There are some things that should be understood about Casey Stengel, who died last week in California at the age of 85. Despite the patronizing nicknames of Ol' Case and The Perfessor, he was not lovable and he was not cute. He was a tough man, as sure of himself as anyone you are ever likely to know. He was a gifted public clown but not a private one, not the sort who worked for laughs to curry favor.
Oh, he could entertain friends—and anyone else within hearing distance—and leave them helpless with laughter, but he never played the fool for them, not even when he was lying on the floor of a hotel lobby at two in the morning, demonstrating the proper execution of the hook slide. He was lecturing, teaching, telling, explaining, illustrating, his arms waving, fingers gesturing, mouth grimacing, eyes winking. He was noted for saying, "You could look it up," but a more significant pet expression was, "Now let me ask you this." Like Socrates, he would pursue a theme with his listeners—his students—and the insights he would develop were sometimes astonishing.
Contrary to what people thought who laughed at him without really listening to him, he almost always made sense. Not that he was easy to understand. His monologues wandered, his references were cryptic, his descriptions fragmentary. But he was a genius—quick, intuitive, loaded with bits and pieces of information that he would whip out and apply to a situation. If you knew his subject and the people he was talking about, what he said was a revelation. "My God," said a reporter hearing him for the first time, "he talks the way James Joyce writes."
Critics who denigrate him as a manager like to point out that of the four major league teams he ran, three never finished higher than fifth, and one of those never higher than 10th. It doesn't matter. There is a story about a fine poker player who described a better poker player by saying, "When I have the cards, I clean the table. When he has them, he cleans the room." When Stengel had the players, and the resources to get more, he cleaned the room. Ten pennants and seven world championships in 12 years, which is what he did with the New York Yankees from 1949 through 1960, is the superlative managerial performance of all time, such an extraordinary achievement that people accept it without thinking about it—like the sun. "I couldn't have done it without the players," Stengel said ingenuously. Neither could the players have done it without Stengel.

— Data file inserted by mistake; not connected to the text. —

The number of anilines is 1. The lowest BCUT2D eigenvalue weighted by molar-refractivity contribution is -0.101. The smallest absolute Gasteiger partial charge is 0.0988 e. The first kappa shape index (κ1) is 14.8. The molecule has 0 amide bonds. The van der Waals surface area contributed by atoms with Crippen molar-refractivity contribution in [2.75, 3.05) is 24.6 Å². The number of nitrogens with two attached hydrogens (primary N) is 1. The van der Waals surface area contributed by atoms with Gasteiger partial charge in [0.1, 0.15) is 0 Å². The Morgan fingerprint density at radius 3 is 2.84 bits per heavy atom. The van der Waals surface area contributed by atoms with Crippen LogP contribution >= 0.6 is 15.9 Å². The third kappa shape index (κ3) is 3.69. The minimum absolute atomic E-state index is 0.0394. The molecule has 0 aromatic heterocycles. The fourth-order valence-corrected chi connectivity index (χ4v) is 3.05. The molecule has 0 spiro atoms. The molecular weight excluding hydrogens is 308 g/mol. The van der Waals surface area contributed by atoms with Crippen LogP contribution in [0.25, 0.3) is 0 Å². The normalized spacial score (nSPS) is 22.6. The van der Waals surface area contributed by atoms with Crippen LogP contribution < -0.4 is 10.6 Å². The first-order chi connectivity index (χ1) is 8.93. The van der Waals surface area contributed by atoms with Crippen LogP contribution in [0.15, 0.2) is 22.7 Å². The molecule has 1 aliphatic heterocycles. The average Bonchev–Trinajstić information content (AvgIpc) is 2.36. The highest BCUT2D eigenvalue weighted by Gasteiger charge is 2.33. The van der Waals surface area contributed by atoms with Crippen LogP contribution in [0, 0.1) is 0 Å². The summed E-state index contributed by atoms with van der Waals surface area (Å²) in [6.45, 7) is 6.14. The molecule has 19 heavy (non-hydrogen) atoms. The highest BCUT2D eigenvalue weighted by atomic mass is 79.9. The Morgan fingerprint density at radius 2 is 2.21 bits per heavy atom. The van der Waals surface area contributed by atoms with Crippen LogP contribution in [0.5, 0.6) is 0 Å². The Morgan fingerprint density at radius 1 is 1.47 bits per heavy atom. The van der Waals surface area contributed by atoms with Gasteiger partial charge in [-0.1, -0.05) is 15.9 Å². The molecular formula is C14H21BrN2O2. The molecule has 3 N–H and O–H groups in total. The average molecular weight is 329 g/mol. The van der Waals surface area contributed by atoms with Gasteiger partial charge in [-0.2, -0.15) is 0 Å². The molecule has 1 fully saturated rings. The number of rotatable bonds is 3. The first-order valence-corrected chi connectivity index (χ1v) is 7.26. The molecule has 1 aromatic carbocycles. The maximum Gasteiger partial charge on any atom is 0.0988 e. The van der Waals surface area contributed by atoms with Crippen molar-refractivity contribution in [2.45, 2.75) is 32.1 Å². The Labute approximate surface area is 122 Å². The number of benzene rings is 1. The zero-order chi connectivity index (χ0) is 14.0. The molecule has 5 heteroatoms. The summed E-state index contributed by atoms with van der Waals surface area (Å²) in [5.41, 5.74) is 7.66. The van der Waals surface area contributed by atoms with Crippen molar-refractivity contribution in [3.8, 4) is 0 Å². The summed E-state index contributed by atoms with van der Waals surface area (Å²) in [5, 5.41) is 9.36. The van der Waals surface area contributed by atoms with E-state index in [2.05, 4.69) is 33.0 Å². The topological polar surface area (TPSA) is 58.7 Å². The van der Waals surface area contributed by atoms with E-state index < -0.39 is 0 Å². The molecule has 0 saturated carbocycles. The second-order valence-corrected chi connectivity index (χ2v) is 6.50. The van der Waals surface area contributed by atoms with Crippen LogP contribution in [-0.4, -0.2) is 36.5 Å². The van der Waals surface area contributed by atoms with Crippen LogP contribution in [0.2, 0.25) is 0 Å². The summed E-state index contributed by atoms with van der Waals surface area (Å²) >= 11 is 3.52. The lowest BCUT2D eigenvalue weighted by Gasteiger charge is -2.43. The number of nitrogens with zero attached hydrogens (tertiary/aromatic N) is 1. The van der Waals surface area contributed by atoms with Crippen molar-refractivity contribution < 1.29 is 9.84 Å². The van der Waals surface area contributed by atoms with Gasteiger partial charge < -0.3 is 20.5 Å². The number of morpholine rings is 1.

Casey was an original. There was no one like him before he came on the baseball scene in 1910, and there will not be again. He was always at home in his time. He knew the uses of the past, but was more interested in the present and the future. He was never 60, or 85, or 22, or 40. He was simply Casey, all the time, all his life. Those who remember him half a century ago say he had then the same gravelly voice, the wink, the double-talk, the rambling stories that became famous when he did.
He had contempt for dumb ballplayers, even those with talent, but he loved smart ones. His favorite was Billy Martin who, despite his lack of skills, was always alert, alive, perceptive. Martin reciprocated the affection. After the Yankees lost the 1955 World Series, Stengel's first defeat in postseason play, Martin stood in the empty clubhouse with tears in his eyes and said, "It's a shame a man like that has to lose."
But Stengel, whose career was a roller-coaster ride of success, failure, success, never really lost. As he once told a biographer, "I'm a man that's been up and down." Defeat to him was only a temporary setback. Death, for all its finality, seems no more than that.